EDITORIAL

From LePage’s perch, looking long term after media blackout, controversial comment

Gov. Paul LePage renews his pledge to veto the state budget at an Americans for Prosperity  rally at the State House in Augusta on Thursday.
Gov. Paul LePage renews his pledge to veto the state budget at an Americans for Prosperity rally at the State House in Augusta on Thursday. Buy Photo
Posted June 23, 2013, at 9:29 a.m.
Assistant Senate Majority Leader Troy Jackson, D-Allagash, responds to Gov. Paul LePage's renewed pledge to veto the budget Thursday in Augusta. Jackson was confident the legislature could override such a veto.
Assistant Senate Majority Leader Troy Jackson, D-Allagash, responds to Gov. Paul LePage's renewed pledge to veto the budget Thursday in Augusta. Jackson was confident the legislature could override such a veto. Buy Photo

Gov. Paul LePage and the Maine Legislature had what we’ll call a memorable week. If there were a scoreboard, LePage earned the most points for his agenda: He played a main role in killing Medicaid expansion, and, by denying comment to MaineToday Media and making tasteless sexual remarks about Assistant Senate Democratic Leader Troy Jackson, reaffirmed to his supporters that he’s still the controversial man they elected, as if they had forgotten.

His tea party agenda is supported by a minority of Maine residents, however, and many of the week’s events could backfire on him in the long term.

By vetoing the bill to expand Medicaid coverage to tens of thousands more Maine residents, he handed ammunition to his future opponents in the 2014 gubernatorial race. If the expansion question doesn’t come back in the interim, they will use the defeat to rightly stir up emotions and turn out voters. The veto, and subsequent inability of the Legislature to override the veto, were major failures for Democrats and moderate Republicans — and for Maine people — but the issue will return, possibly with a vengeance.

The LePage administration’s ban on participating in news articles published by the company that owns the Morning Sentinel, Kennebec Journal and Portland Press Herald only validates the work of those papers. LePage’s spokeswoman said the decision to stop contact wasn ’t because of a single news report. But the announcement was made directly after Press Herald reporter Colin Woodard published a three-part series on how Maine Department of Environmental Protection Commissioner Patricia Aho has worked in her current role to help her former lobbying clients in drug, chemical and oil companies and real estate development.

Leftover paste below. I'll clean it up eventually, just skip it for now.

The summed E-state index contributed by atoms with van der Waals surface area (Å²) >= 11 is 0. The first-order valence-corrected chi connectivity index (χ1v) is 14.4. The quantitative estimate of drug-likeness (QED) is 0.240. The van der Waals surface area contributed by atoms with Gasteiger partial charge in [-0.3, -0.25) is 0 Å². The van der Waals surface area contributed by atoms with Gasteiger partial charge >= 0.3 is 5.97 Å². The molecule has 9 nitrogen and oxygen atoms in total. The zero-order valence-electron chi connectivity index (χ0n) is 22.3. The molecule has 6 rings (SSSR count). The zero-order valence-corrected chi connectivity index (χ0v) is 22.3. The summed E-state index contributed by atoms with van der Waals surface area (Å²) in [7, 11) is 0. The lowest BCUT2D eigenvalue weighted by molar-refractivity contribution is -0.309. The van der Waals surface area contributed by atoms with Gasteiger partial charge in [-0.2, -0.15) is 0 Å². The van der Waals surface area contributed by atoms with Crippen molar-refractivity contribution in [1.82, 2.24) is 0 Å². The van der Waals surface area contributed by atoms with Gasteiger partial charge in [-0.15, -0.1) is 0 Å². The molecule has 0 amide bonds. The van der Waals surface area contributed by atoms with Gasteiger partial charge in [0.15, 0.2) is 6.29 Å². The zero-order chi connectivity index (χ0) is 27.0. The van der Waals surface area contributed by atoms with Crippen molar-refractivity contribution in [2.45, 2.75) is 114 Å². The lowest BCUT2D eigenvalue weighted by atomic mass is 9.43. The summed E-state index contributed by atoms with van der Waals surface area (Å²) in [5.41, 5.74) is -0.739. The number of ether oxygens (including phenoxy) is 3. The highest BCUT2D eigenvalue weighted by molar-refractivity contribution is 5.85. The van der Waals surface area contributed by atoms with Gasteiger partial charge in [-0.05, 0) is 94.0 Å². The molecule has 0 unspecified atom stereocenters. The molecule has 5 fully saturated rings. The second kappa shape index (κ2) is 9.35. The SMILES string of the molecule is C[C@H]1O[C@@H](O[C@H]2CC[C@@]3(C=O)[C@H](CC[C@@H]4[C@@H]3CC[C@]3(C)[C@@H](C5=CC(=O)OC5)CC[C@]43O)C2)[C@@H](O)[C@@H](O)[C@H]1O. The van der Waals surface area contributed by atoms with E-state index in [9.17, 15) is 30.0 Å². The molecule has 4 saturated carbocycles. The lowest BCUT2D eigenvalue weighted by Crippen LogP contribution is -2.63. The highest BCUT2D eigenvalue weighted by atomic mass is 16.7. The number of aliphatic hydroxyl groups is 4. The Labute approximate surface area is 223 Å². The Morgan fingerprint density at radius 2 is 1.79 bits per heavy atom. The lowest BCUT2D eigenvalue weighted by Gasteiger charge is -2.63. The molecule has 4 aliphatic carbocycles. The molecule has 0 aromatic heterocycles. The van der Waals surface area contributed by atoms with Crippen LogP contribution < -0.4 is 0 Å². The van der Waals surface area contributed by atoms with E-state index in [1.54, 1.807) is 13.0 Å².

The administration didn’t try to correct any of the published reports, preferring instead to punish the papers by making it more difficult to get the administration’s side of the story. It will make reporting more difficult, but it won’t stop reporters from finding and writing news about the administration. If anything, it will mean the administration is less likely to have its view represented. It’s ironic how those who complain of unbalanced news coverage are often the ones refusing interviews with the media.

There was no mistaking LePage’s message on Thursday, however, when he told reporters that Jackson, a senator from Aroostook County, “claims to be for the people, but he’s the first one to give it to the people without providing Vaseline.” That comment, which went national, and Jackson’s cool-headed response, only boosted the level of notoriety he will need to propel him to Congress, if he runs for U.S. Rep. Mike Michaud’s seat.

Jackson, a logger from Allagash, said the comment was inappropriate but that he has a thick skin and it didn’t bother him. Given the ludicrous circumstances, to even keep a straight face at the press conference, let alone sound fair, must have been difficult.

It was just one more example of how LePage’s actions could strengthen in the long term those he seeks to undermine now.

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